Ecology

Habitat

Depth range based on 4775 specimens in 7 taxa.
Water temperature and chemistry ranges based on 3379 samples.

Environmental ranges
  Depth range (m): 0 - 500.83
  Temperature range (°C): -1.400 - 24.832
  Nitrate (umol/L): 0.082 - 40.485
  Salinity (PPS): 30.381 - 36.658
  Oxygen (ml/l): 0.435 - 8.121
  Phosphate (umol/l): 0.047 - 3.118
  Silicate (umol/l): 0.494 - 78.143

Graphical representation

Depth range (m): 0 - 500.83

Temperature range (°C): -1.400 - 24.832

Nitrate (umol/L): 0.082 - 40.485

Salinity (PPS): 30.381 - 36.658

Oxygen (ml/l): 0.435 - 8.121

Phosphate (umol/l): 0.047 - 3.118

Silicate (umol/l): 0.494 - 78.143
 
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Molecular Biology and Genetics

Molecular Biology

Statistics of barcoding coverage

Barcode of Life Data Systems (BOLD) Stats
                                        
Specimen Records:30Public Records:9
Specimens with Sequences:10Public Species:3
Specimens with Barcodes:10Public BINs:3
Species:6         
Species With Barcodes:3         
          
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Barcode data

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Locations of barcode samples

Collection Sites: world map showing specimen collection locations for Lagenorhynchus

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Wikipedia

Lagenorhynchus

Lagenorhynchus!<-- This template has to be "warmed up" before it can be used, for some reason -->

Lagenorhynchus is a genus in the order Cetacea, traditionally containing six species:

The name Lagenorhynchus derives from the Greek lagenos meaning bottle and rhynchus meaning "beak". Indeed the "bottle-nose" is a characteristic of this genus. However the dolphins that have attained the common name bottlenose dolphin belong in the genus Tursiops. The melon-headed whale was once classified in this genus but was later removed to its own Peponocephala genus.

Recent analysis of the mitochondrial cytochrome b gene indicates that the genus Lagenorhynchus, as traditionally conceived, is not a natural (monophyletic) group. LeDuc et al. (1999) found that the white-beaked and Atlantic white-sided dolphins were phylogenetically isolated within the Delphinidae, whereas the remaining four species were members of the Lissodelphinae, a predominantly Pacific clade of dolphins also including the right whale dolphins and the Cephalorhynchus dolphins. These findings are somewhat problematic taxonomically, since the white-beaked dolphin is the type species of the genus Lagenorhynchus; if the other species are not closely related to the white-beaked dolphin, then they must be removed from the genus. Accordingly, LeDuc et al. suggested that the Atlantic white-sided dolphin be placed within its own genus, Leucopleurus, and that the remaining species would need taxonomic revision as well. Ledouc proposed Sagmatias as the new genus for the Pacific white-sided dolphin, Peale's dolphin, hourglass dolphin and dusky dolphin.[1]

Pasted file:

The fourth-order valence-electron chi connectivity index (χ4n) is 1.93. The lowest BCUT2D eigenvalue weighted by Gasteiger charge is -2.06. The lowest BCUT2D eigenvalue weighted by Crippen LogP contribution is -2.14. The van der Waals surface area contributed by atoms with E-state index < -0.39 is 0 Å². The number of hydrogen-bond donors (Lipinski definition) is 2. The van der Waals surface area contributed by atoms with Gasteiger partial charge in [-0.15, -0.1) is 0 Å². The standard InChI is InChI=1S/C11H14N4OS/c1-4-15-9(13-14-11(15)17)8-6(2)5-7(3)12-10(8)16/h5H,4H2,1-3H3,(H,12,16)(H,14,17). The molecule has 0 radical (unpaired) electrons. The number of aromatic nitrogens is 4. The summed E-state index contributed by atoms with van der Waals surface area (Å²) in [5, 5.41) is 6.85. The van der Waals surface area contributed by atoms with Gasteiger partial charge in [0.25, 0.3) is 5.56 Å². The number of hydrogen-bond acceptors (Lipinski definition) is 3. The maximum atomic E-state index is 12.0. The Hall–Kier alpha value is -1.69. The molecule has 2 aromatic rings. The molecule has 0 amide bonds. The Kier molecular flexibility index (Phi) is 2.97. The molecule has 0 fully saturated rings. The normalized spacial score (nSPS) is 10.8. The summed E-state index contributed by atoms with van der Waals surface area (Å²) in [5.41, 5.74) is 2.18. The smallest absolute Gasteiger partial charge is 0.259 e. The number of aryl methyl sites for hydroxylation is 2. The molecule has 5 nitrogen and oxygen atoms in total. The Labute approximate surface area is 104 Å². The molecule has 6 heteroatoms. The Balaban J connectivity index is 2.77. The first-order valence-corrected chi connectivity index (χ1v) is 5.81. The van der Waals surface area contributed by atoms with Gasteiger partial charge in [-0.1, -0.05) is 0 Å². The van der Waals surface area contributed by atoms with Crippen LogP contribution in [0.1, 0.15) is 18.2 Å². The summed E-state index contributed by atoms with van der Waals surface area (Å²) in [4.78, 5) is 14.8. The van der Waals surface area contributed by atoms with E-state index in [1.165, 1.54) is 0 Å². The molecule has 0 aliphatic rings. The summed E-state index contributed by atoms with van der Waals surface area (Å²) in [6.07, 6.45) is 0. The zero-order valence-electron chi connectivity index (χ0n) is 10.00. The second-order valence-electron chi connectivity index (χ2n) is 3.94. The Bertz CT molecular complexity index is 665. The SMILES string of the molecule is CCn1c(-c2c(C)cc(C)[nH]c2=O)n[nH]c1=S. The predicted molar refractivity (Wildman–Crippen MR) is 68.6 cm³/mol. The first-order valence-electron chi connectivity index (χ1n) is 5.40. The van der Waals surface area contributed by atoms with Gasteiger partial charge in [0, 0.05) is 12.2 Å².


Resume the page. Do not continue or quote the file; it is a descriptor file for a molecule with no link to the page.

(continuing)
May-Collado & Agnarsson (2006) actually recovered the hourglass and Peale's dolphins as nested phylogenetically among the species of Cephalorhynchus, and they suggest that these two species be transferred to that genus. There is some acoustic and morphological support for this arrangement, at least with respect to Peale's dolphin. According to Schevill & Watkins (1971), Peale's dolphin and the Cephalorhynchus species are the only dolphins that do not whistle (no acoustic data are available for the Hourglass dolphin). Peale's dolphin also shares with several Cephalorhynchus species the possession of a distinct white "armpit" marking behind the pectoral fin.

According to May-Collado & Agnarsson's analysis, the remaining two species, the dusky and Pacific white-sided dolphins are closely related to each other and form the sister group to the (expanded) genus Cephalorhynchus. If this placement is accurate, a new genus name will need to be coined to accommodate these two species.

For further details, please see the articles on each species.

References

  1. LeDuc, R.G., Perrin, W.F., Dizon, A.E. (1999). Phylogenetic relationships among the delphinid cetaceans based on full cytochrome b sequences. Marine Mammal Science 15, 619–648.
  2. May-Collado, L., Agnarsson, I. (2006). Cytochrome b and Bayesian inference of whale phylogeny. Molecular Phylogenetics and Evolution 38, 344-354.
  3. Schevill, W.E., Watkins, W.A. (1971). Pulsed sounds of the porpoise Lagenorhynchus australis. Breviora 366, 1–10.
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